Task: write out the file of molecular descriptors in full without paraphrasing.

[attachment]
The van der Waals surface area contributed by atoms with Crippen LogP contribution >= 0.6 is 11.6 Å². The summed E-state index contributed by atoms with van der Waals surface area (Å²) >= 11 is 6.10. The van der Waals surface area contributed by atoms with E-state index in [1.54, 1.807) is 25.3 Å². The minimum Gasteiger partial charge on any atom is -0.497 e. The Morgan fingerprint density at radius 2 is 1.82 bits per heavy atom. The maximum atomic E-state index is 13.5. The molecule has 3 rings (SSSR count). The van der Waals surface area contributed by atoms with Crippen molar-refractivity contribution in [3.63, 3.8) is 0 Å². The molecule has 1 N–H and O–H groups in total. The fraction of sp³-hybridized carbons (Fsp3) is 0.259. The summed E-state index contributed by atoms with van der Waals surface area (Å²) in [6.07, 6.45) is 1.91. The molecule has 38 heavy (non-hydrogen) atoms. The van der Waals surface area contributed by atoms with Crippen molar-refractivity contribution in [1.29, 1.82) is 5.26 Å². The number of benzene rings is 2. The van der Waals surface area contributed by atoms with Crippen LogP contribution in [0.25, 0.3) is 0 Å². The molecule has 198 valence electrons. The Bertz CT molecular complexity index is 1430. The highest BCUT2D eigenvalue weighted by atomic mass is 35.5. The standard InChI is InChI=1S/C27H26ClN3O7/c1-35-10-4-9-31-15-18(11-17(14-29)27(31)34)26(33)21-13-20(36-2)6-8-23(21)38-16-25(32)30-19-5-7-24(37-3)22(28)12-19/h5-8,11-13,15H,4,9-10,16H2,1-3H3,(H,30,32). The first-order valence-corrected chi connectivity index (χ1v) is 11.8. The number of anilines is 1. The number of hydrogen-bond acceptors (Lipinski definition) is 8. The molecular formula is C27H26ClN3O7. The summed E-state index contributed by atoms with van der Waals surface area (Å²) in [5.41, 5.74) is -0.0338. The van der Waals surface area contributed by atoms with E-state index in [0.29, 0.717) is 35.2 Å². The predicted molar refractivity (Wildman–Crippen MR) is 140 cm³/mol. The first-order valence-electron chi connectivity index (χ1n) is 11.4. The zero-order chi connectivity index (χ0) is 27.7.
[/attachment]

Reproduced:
The van der Waals surface area contributed by atoms with Crippen LogP contribution >= 0.6 is 11.6 Å². The summed E-state index contributed by atoms with van der Waals surface area (Å²) >= 11 is 6.10. The van der Waals surface area contributed by atoms with E-state index in [1.54, 1.807) is 25.3 Å². The minimum Gasteiger partial charge on any atom is -0.497 e. The Morgan fingerprint density at radius 2 is 1.82 bits per heavy atom. The maximum atomic E-state index is 13.5. The molecule has 3 rings (SSSR count). The van der Waals surface area contributed by atoms with Crippen molar-refractivity contribution in [3.63, 3.8) is 0 Å². The molecule has 1 N–H and O–H groups in total. The fraction of sp³-hybridized carbons (Fsp3) is 0.259. The summed E-state index contributed by atoms with van der Waals surface area (Å²) in [6.07, 6.45) is 1.91. The molecule has 38 heavy (non-hydrogen) atoms. The van der Waals surface area contributed by atoms with Crippen molar-refractivity contribution in [1.29, 1.82) is 5.26 Å². The number of benzene rings is 2. The van der Waals surface area contributed by atoms with Crippen LogP contribution in [0.25, 0.3) is 0 Å². The molecule has 198 valence electrons. The Bertz CT molecular complexity index is 1430. The highest BCUT2D eigenvalue weighted by atomic mass is 35.5. The standard InChI is InChI=1S/C27H26ClN3O7/c1-35-10-4-9-31-15-18(11-17(14-29)27(31)34)26(33)21-13-20(36-2)6-8-23(21)38-16-25(32)30-19-5-7-24(37-3)22(28)12-19/h5-8,11-13,15H,4,9-10,16H2,1-3H3,(H,30,32). The first-order valence-corrected chi connectivity index (χ1v) is 11.8. The number of anilines is 1. The number of hydrogen-bond acceptors (Lipinski definition) is 8. The molecular formula is C27H26ClN3O7. The summed E-state index contributed by atoms with van der Waals surface area (Å²) in [5.41, 5.74) is -0.0338. The van der Waals surface area contributed by atoms with E-state index in [0.29, 0.717) is 35.2 Å². The predicted molar refractivity (Wildman–Crippen MR) is 140 cm³/mol. The first-order valence-electron chi connectivity index (χ1n) is 11.4. The zero-order chi connectivity index (χ0) is 27.7.